Zanu-PF MPs face the failing state
Some Zimbabwean parliamentarians are being unusually critical about their own government's failures.
Parliamentary committees are doing something Zimbabwean officials rarely do – criticising the government and telling the truth.
When Parliament was sworn in last year, there were fears that Zanu-PF would abuse its domination of the House of Assembly and stifle debate, and that parliamentary committee reports would cover up inefficiencies.
But the committees have been candid in pointing out the government's failures and criticising the increasing corruption in state agencies.
Zanu-PF's victory last year handed it a more than two-thirds majority in Parliament, enough to enable it to change the Constitution.
Hence there were fears that it would railroad its wishes, with its parliamentarians succumbing to the party whip and abandoning their oversight role.
But, so far, a different story has been emerging. A recent report by the parliamentary committee on budget, finance and economic development, chaired by Zanu-PF lawmaker David Chapfika, described the gloomy economic environment frankly – rising unemployment, low investment, worsening liquidity, negative current account balance and high levels of corruption.
Govt to take over the Reserve Bank's debt
The committee also asked the authorities to be transparent about the proposal to assume the debts of the Reserve Bank of Zimbabwe, which could impose a huge burden on taxpayers.
During the budget statement in December, Finance Minister Patrick Chinamasa announced that the government would take over the Reserve Bank's debt in an effort to stabilise it.
Members of the committee said Chinamasa must make detailed information about the specific creditors for the $1.35-billion debt public to ensure that there is transparency and accountability.
Regarding the collapse of locally owned banks, the committee said it was concerned that this was putting innocent depositors at risk. The committee recommended that those responsible for the collapses be prosecuted. But there is a grey area.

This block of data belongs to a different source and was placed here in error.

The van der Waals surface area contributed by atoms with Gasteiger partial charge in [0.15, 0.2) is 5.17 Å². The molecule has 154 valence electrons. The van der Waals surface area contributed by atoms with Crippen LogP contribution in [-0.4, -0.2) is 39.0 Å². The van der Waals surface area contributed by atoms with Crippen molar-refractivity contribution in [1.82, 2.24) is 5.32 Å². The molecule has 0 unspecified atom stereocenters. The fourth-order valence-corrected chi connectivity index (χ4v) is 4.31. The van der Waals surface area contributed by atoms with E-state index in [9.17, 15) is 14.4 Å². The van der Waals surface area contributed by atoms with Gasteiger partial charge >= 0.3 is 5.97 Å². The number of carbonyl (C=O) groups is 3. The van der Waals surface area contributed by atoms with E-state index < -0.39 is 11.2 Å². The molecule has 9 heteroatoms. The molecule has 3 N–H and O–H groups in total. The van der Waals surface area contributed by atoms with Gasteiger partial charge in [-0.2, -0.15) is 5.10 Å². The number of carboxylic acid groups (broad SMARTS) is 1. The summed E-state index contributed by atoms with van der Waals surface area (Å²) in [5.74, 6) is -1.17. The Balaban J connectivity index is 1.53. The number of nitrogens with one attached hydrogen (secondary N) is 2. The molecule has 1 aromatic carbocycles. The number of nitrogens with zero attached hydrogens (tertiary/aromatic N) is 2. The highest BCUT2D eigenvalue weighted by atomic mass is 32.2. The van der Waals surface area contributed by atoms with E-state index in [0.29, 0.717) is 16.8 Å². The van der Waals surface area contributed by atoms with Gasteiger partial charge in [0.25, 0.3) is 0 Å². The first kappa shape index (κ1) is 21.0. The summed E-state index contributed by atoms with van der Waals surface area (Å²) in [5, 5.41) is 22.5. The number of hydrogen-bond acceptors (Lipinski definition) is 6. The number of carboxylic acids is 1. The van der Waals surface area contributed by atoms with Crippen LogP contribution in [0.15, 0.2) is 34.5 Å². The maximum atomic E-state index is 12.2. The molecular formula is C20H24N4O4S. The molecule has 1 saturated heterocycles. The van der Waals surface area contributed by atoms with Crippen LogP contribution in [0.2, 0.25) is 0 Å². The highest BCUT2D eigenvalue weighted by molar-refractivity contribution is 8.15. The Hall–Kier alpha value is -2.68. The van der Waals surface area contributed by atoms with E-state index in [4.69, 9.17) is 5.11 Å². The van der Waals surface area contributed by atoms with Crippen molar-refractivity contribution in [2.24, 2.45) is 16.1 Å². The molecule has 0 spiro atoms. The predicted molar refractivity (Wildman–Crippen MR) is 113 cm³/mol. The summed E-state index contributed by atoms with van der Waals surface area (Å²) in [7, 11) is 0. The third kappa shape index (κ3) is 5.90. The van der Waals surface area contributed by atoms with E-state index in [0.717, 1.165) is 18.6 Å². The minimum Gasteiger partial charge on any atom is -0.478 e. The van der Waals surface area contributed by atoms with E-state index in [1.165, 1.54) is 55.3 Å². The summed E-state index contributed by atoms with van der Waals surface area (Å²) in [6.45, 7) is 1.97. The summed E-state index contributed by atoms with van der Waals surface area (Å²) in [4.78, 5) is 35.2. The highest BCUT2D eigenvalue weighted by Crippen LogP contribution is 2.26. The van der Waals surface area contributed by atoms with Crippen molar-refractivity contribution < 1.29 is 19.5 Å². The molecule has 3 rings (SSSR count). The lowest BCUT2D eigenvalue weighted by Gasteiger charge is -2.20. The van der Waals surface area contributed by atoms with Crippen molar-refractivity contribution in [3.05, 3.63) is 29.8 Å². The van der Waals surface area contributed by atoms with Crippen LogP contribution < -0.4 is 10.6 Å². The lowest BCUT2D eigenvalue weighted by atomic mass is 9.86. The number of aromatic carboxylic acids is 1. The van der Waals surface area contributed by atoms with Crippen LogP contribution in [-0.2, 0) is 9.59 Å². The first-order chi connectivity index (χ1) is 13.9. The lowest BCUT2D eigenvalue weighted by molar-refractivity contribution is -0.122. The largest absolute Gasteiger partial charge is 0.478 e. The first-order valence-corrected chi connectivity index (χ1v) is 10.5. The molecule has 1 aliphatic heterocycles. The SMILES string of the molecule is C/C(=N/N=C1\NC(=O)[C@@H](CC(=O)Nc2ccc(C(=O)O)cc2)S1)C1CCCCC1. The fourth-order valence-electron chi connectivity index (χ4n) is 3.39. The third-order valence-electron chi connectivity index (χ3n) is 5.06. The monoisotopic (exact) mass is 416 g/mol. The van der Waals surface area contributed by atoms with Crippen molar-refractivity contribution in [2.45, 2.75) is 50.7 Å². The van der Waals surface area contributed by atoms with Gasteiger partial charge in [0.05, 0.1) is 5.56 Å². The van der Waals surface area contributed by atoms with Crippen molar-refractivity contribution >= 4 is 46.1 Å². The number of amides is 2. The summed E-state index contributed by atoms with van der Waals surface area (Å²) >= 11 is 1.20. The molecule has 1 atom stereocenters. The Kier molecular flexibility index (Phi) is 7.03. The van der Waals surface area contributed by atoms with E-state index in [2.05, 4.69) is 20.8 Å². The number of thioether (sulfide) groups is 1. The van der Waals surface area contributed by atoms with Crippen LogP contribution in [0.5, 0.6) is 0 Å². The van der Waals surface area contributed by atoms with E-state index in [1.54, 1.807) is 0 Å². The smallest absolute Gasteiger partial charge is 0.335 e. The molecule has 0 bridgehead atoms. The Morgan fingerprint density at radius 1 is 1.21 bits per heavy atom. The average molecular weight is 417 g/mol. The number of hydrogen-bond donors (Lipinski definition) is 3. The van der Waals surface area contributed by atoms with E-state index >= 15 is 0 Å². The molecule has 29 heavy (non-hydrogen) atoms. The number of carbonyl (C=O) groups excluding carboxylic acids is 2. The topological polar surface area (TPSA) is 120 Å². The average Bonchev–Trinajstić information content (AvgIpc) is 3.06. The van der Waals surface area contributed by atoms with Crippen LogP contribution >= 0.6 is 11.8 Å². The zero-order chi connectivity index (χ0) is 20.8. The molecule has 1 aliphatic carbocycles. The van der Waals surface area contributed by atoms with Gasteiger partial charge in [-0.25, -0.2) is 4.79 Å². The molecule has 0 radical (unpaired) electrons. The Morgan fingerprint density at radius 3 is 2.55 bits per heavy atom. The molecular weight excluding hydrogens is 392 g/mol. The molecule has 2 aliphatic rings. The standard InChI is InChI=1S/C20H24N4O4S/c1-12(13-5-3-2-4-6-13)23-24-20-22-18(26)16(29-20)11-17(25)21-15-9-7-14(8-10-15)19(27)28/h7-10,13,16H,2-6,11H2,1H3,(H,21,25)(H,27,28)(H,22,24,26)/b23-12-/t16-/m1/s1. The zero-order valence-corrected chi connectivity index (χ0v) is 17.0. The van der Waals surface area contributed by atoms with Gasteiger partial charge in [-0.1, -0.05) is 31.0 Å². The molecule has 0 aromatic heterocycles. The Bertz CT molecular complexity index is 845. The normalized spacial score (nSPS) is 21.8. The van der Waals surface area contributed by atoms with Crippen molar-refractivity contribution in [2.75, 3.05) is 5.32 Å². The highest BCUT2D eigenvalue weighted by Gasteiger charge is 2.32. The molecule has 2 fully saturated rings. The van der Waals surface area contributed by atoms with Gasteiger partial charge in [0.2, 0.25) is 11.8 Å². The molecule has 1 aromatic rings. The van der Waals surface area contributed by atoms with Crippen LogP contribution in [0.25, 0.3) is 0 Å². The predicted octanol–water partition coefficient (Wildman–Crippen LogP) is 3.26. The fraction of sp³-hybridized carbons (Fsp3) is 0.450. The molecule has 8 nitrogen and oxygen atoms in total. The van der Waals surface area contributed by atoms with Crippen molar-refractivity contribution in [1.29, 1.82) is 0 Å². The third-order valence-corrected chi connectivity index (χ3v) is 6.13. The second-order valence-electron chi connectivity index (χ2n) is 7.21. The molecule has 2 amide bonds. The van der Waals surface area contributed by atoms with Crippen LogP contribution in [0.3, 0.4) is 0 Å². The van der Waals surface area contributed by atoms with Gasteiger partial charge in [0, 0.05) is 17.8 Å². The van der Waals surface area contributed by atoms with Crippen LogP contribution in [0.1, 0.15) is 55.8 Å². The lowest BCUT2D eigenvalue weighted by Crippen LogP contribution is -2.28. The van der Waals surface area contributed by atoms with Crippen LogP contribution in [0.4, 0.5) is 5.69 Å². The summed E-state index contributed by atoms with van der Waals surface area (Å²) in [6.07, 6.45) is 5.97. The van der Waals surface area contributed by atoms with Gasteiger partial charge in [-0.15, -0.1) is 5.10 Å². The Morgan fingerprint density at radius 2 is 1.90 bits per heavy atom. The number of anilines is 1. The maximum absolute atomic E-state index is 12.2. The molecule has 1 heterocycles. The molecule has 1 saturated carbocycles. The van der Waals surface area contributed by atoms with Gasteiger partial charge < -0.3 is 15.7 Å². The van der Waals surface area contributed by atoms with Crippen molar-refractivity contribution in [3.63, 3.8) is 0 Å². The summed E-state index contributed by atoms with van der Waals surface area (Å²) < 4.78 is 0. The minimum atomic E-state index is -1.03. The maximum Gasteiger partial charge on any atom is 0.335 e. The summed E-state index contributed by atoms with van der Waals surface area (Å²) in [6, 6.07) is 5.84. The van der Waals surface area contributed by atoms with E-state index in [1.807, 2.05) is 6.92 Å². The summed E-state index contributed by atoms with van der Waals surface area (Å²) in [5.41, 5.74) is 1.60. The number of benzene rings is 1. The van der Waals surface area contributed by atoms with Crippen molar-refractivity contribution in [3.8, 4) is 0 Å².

A part of the report said that the locally owned banks were receiving the same treatment as international banks and this should not be the case.
"There is need for government to assist indigenous banks, which are currently receiving the same treatment as big banks, so that we do not continue to witness the reversal of the indigenisation policy in the banking sector," the report said.
Protecting the local industry
Regarding manufacturing, the committee was frank about encouraging controlled interventions to protect the local industry, including the reduction of excise duty on key raw materials for particular industries and increases in customs duty on some finished imported goods.
But it also warned that proposed protective measures must be clear about implementation timelines to ensure that consumers are not compromised by the inability of local manufacturers, which could be too slow to take advantage of the concessions.
For greater transparency and accountability in the diamond industry, the committee proposed that all diamond mining companies must be compelled to publish their financial statements half-yearly, just as banks are obliged to do.
Since Zimbabwe discovered huge reserves of diamonds, the army and the government have been mining them in partnership with Chinese and other companies and there has been no transparency about remittances to the treasury.
Analysts have said that the proceeds are being used to fund Zanu-PF.
The committee urged the government not just to push for the establishment of refineries for platinum but also to put an equal emphasis on increasing the production of power to cope with the new smelters and refinery it is demanding that mining companies build.
Miners given an ultimatum
The government has given platinum miners an ultimatum to build a refinery in Zimbabwe and not export the platinum to South Africa if they wish to keep mining in Zimbabwe.
The committee report also said that, although it was a noble idea that all mining claims not explored in three years from date of issue be forfeited to the state, it was not practical or desirable for all claims to be worked on at once, and it discouraged long-term investment in mining.
The report also urged the mines ministry to review mining fees and pitch them at realistic levels. The committee also took a swipe at the parastatals.
It said that, to some extent, the Grain Marketing Board (GMB) was to blame for the "continuous decline in maize production countrywide", because of its unjust treatment of farmers who delivered their maize to the board but were not paid for months.
"Unless proper and just interventions are made in the marketing of maize through the GMB, maize imports will continue to be an unnecessary drain on the fiscus," it said.
The National Social Security Authority, another parastatal, also came under fire. MPs said it continued to misuse the monthly contributions of workers.